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Insights // 05 May 2020

How To Tell Children About Divorce or Separation: 10 Tips

Chairman and partner Brenda Long, in our leading Family Law team, provides tips on how to tell your children that you are separating or divorcing.

  1. Ideally you should tell your children when you are both together. You should try to discuss things properly in advance and agree on what you are going to say.
  2. You should both participate in telling the children, not leave the talking to one person. This helps to demonstrate that the decision to separate is a joint decision which you are both comfortable with – but you should also make sure you say this to the children.
  3. Tell the children that you are separating because of differences between you both and that your decision is absolutely nothing to do with anything they have said or done at any point.
  4. Make sure you say that your relationship and love for them will not be affected in any way by the separation.
  5. Always tell the truth, as fully as possible, but avoid giving detailed information or saying anything that may upset or worry them.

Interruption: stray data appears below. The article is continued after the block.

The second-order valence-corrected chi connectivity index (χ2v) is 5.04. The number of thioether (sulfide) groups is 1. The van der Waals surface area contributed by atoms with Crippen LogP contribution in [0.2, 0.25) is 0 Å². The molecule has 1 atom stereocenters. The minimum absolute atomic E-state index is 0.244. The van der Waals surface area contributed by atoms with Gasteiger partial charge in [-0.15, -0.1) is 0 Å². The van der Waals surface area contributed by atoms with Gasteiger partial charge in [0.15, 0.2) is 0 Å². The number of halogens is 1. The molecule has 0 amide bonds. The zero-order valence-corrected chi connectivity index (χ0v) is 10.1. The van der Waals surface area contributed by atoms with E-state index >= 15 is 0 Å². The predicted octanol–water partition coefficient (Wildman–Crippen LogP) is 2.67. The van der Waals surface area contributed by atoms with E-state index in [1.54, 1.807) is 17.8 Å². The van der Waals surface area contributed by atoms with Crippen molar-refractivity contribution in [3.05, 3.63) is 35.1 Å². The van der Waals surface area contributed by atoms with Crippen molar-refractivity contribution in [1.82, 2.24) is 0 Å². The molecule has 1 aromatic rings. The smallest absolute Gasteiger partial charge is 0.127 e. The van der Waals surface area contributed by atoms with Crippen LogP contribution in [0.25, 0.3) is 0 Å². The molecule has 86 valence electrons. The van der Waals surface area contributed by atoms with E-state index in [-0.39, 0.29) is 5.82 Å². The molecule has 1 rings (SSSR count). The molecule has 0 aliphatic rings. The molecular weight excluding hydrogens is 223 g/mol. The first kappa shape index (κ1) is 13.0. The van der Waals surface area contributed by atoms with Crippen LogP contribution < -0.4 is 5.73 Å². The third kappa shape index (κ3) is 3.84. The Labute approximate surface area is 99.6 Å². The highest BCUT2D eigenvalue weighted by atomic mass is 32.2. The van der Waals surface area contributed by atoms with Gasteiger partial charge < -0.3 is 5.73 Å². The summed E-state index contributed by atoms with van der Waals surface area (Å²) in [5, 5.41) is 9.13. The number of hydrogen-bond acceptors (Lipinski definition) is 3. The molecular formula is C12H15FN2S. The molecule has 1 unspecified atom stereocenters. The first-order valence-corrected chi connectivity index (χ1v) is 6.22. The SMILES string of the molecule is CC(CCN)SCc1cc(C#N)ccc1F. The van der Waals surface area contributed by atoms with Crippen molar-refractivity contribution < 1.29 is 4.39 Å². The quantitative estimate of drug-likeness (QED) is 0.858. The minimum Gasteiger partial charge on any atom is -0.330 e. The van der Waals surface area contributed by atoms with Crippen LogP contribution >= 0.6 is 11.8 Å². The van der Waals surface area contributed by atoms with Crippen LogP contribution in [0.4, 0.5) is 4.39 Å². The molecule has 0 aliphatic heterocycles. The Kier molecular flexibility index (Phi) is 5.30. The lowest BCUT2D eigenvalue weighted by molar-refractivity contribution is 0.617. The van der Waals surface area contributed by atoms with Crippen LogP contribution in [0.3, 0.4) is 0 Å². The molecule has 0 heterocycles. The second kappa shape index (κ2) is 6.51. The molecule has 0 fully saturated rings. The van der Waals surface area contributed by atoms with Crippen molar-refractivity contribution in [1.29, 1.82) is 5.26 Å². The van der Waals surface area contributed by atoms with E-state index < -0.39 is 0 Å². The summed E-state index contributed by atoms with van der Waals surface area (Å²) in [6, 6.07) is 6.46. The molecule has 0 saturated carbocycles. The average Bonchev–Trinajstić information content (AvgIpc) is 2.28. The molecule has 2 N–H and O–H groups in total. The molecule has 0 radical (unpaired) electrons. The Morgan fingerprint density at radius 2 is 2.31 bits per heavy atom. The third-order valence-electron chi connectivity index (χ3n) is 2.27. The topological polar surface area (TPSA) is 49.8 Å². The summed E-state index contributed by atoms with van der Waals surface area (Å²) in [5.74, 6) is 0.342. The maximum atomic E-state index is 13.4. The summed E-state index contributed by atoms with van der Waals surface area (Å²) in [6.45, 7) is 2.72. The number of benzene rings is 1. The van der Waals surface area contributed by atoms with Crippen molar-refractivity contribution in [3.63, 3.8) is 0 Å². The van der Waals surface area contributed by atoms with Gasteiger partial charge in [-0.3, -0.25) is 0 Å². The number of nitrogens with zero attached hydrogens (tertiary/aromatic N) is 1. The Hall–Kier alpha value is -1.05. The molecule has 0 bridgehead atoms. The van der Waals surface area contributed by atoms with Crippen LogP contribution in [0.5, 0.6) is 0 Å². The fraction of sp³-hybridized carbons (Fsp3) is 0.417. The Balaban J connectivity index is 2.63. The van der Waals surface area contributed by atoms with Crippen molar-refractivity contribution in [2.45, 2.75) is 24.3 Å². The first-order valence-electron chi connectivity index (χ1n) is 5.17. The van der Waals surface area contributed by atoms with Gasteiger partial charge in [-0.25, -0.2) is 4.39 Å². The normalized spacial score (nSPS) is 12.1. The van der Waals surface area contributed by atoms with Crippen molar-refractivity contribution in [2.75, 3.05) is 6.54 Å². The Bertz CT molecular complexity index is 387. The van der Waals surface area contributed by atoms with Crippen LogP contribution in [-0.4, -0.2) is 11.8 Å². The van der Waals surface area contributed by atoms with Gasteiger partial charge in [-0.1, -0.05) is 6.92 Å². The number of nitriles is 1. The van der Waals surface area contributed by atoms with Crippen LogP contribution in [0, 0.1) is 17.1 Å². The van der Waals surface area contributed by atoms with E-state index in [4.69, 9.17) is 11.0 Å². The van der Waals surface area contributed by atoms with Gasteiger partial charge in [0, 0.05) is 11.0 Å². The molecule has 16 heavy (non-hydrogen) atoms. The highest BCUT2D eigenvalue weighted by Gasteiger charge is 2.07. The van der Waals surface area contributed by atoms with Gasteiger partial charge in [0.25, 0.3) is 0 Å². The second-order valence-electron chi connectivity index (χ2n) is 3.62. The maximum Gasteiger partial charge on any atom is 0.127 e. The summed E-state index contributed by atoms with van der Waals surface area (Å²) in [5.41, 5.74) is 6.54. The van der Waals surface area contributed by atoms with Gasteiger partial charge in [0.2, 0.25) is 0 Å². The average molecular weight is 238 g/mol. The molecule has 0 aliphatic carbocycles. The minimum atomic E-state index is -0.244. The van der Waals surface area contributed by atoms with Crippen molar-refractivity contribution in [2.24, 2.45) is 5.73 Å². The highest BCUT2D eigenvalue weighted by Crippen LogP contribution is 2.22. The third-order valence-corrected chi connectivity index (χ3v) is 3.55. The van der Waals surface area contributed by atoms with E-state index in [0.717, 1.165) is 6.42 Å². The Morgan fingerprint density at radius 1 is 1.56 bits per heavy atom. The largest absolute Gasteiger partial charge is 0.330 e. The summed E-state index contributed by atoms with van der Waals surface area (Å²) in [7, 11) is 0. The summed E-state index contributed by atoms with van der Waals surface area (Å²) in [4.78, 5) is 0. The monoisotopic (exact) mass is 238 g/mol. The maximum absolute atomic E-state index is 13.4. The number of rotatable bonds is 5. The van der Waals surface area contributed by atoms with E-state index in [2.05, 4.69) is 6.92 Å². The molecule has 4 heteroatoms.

6. Have the conversation over a weekend so they have time to digest the information and talk to you when you are both more likely to be around.
  7. Explain that they don’t have to ask questions if they don’t want to, but that they can come to either of you at any time.
  8. Make it clear that you realise how this decision may upset or worry them and that you appreciate that it will have an impact on them long after you have separated.
  9. Tell them that you are working together to continue to be the best parents possible.
  10. Try to identify a neutral third party that they might be able to talk to if they have questions or concerns.

Download our infographic PDF JPEG.

Our specialist Family Law team can provide helpfu and understanding advice for you and your family.

For further information or legal advice, please contact law@blandy.co.uk or call 0118 951 6800. 

This article is intended for the use of clients and other interested parties. The information contained in it is believed to be correct at the date of publication, but it is necessarily of a brief and general nature and should not be relied upon as a substitute for specific professional advice.

Brenda Long

Brenda Long

Chairman & Partner, Family Law

Read Bio

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